I worked for six years with Bill Hunt, who was our youth minister at the East County Church of Christ. Bill had studied with David Wray at ACU, one of the best churchmen I know, and had learned from him the importance of action-reflection. Every significant activity Bill did with our youth, of whom my son was one, had a built in time for reflection. Feed the homeless in downtown Portland, spend time reflecting. Mission trip. Spend time reflecting. Often, this reflection took the form of Bill interviewing the teens in front of the entire congregation. Gold.
I didn’t work this way. I worked from theory to practice. Get the theology straight, teach the theory, and the rest would follow. It wasn’t long before I noticed Bill’s practice produced more notable results.
About this time, I also read Richard Osmer’s book, Teaching for Faith. Osmer critiqued the theory-practice model in strong terms, noting that faith grew and took root in more active learning environments. About that time, I read from Walter Brueggemann that people don’t change much because they receive new information. Change takes place when persons learn to tell a different story about themselves, a view underscored in conversations I was having with a therapist friend of mine, Chris Metcalf.
Here’s when all of this changed, got traction, for me. I was determined that our congregation be a group characterized by prayer. Not just a congregation that prays, but one that knows it as a way of life. So, I preached a sermon series on it. What else could you do? I would be remiss if I did not say that these sermons were brilliant. En fuego. And I even had a plan whereby members could join prayer groups that would change our lives. Who could resist this opportunity?
Turns out, nearly everyone. Lots of people told me how good the sermons were. Only one prayer group formed and they lasted only a few months.
Later, Nancy came to our elders to ask them to annoint her with oil and pray for her healing. Our elders didn’t know what to do. They could read James 5 like everyone else and knew this was something they should probably do, but they didn’t practice this verse and they didn’t know what they believed about it. After some deliberation, they prayed and anointed with her oil and God worked through that to heal her suddenly and dramatically.
Well, now we’re in a different ballgame. Others came to the elders for prayer. The results were mixed. Now we had more to reflect on and with many people. What did it mean to pray this way and to experience such mixed results? How is God at work in all of this? We couldn’t answer all the questions, but the elders prepared themselves for prayer to be at the heart of their ministry. A few months later, we started a fifth Sunday evening service for prayer and healing. We expected that the elders would receive only a few people for prayer and we would be done in under an hour. But we were still praying two hours into the service. Soon, prayer groups were popping up all over the congregation.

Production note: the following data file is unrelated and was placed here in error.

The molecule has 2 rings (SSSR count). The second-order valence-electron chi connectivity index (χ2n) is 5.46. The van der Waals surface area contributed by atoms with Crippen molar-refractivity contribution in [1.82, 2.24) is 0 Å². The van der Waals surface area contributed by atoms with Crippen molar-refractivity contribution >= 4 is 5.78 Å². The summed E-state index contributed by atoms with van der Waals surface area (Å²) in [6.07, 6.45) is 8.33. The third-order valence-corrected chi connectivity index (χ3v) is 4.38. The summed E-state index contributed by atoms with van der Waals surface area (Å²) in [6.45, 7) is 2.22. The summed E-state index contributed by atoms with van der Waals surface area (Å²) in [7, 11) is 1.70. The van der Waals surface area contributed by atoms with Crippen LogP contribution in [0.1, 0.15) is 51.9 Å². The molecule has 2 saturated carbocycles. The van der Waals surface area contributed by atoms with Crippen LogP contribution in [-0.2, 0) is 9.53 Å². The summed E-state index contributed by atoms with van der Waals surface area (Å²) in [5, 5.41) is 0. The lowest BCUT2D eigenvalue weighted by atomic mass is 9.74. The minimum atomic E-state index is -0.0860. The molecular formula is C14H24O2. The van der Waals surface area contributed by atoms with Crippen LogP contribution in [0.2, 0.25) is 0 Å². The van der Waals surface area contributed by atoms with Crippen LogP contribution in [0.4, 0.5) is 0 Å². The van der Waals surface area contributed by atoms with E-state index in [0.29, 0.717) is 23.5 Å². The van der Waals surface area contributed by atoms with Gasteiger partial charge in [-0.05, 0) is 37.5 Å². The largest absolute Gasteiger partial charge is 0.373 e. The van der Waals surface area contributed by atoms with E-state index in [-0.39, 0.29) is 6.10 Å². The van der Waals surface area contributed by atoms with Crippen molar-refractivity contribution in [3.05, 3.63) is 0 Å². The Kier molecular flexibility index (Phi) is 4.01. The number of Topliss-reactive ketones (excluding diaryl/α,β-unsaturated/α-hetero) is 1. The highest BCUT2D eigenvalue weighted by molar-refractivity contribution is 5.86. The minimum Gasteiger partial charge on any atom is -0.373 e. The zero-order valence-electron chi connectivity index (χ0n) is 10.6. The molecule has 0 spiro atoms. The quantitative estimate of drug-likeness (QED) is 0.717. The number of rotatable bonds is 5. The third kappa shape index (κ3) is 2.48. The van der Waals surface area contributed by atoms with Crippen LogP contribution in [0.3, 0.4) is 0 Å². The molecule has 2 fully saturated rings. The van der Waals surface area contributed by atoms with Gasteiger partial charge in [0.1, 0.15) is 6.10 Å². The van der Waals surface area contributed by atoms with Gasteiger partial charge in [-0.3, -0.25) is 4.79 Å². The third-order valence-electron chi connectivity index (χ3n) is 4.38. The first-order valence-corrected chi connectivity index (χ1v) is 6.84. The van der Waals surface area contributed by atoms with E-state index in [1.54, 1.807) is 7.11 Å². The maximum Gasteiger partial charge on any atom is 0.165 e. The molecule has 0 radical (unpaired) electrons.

Now, information was important all along the way. It helped us clarify what we were doing. But the main action happened around our experiences and our collective reflection on them. I was changed as a minister.
One more piece to add. I had noticed how formative it was for people to actually say things out loud, how once you confessed it, you had it. And I stumbled across Paul’s statement in Rom 10:10, “one believes with the heart, but one confesses with the mouth and is saved.” It’s not enough just to reflect on experience, its important to say something meaningful about it. In fact, the effort to bring to expression a word that all consent to is a transforming act in and of itself. Over time, we got fairly good at saying what it was we thought God might be doing or calling us to. These statements were like little ebeneezers along the way, making us a belief-ful congregation.
So, now, action-reflection-articulation is the primary way I think about ministry. We begin by doing something. We reflect as a community on its meaning, and we find something meaningful to say about it. When I teach a ministry course, I always build this rhythm into my courses.
Let me go back to Brueggemann’s comment about change coming around a new narrative. All of us have narratives that authorize behaviors. We’re enacting a certain vision we have of ourselves that comes in the form of a narrative. Congregations do this as well. The best way to tell a different story about yourself is by having new experiences that give the occasion for a new narrative to be born. Theory to practice gives you little in the way of new narratives. But action-reflection-articulation…